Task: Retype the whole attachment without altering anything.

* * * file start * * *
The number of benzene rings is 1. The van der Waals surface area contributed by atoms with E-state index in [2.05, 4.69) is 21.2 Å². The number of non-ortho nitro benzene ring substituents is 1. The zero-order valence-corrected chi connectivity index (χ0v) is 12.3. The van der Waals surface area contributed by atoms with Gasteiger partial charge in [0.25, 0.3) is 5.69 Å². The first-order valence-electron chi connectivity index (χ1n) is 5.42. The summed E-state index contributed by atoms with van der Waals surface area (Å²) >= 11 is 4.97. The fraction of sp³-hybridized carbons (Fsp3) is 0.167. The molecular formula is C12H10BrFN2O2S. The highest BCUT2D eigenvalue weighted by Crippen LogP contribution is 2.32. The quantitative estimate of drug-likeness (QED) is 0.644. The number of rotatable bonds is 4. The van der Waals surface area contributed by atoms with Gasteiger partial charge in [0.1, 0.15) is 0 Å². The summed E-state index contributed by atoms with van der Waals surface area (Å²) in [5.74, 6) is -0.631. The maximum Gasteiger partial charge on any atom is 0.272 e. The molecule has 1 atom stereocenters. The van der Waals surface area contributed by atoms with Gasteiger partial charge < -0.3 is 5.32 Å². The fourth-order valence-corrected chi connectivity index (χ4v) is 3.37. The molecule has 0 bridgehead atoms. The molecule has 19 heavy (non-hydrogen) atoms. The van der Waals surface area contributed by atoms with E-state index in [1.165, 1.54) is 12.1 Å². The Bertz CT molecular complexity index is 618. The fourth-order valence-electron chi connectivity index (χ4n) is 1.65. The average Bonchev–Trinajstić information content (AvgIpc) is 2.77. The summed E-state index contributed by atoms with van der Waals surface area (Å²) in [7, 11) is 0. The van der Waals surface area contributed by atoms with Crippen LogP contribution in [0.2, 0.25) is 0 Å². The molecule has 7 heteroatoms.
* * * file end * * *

The number of benzene rings is 1. The van der Waals surface area contributed by atoms with E-state index in [2.05, 4.69) is 21.2 Å². The number of non-ortho nitro benzene ring substituents is 1. The zero-order valence-corrected chi connectivity index (χ0v) is 12.3. The van der Waals surface area contributed by atoms with Gasteiger partial charge in [0.25, 0.3) is 5.69 Å². The first-order valence-electron chi connectivity index (χ1n) is 5.42. The summed E-state index contributed by atoms with van der Waals surface area (Å²) >= 11 is 4.97. The fraction of sp³-hybridized carbons (Fsp3) is 0.167. The molecular formula is C12H10BrFN2O2S. The highest BCUT2D eigenvalue weighted by Crippen LogP contribution is 2.32. The quantitative estimate of drug-likeness (QED) is 0.644. The number of rotatable bonds is 4. The van der Waals surface area contributed by atoms with Gasteiger partial charge in [0.1, 0.15) is 0 Å². The summed E-state index contributed by atoms with van der Waals surface area (Å²) in [5.74, 6) is -0.631. The maximum Gasteiger partial charge on any atom is 0.272 e. The molecule has 1 atom stereocenters. The van der Waals surface area contributed by atoms with Gasteiger partial charge < -0.3 is 5.32 Å². The fourth-order valence-corrected chi connectivity index (χ4v) is 3.37. The molecule has 0 bridgehead atoms. The molecule has 19 heavy (non-hydrogen) atoms. The van der Waals surface area contributed by atoms with E-state index in [1.165, 1.54) is 12.1 Å². The Bertz CT molecular complexity index is 618. The fourth-order valence-electron chi connectivity index (χ4n) is 1.65. The average Bonchev–Trinajstić information content (AvgIpc) is 2.77. The summed E-state index contributed by atoms with van der Waals surface area (Å²) in [7, 11) is 0. The van der Waals surface area contributed by atoms with Crippen LogP contribution in [0.2, 0.25) is 0 Å². The molecule has 7 heteroatoms.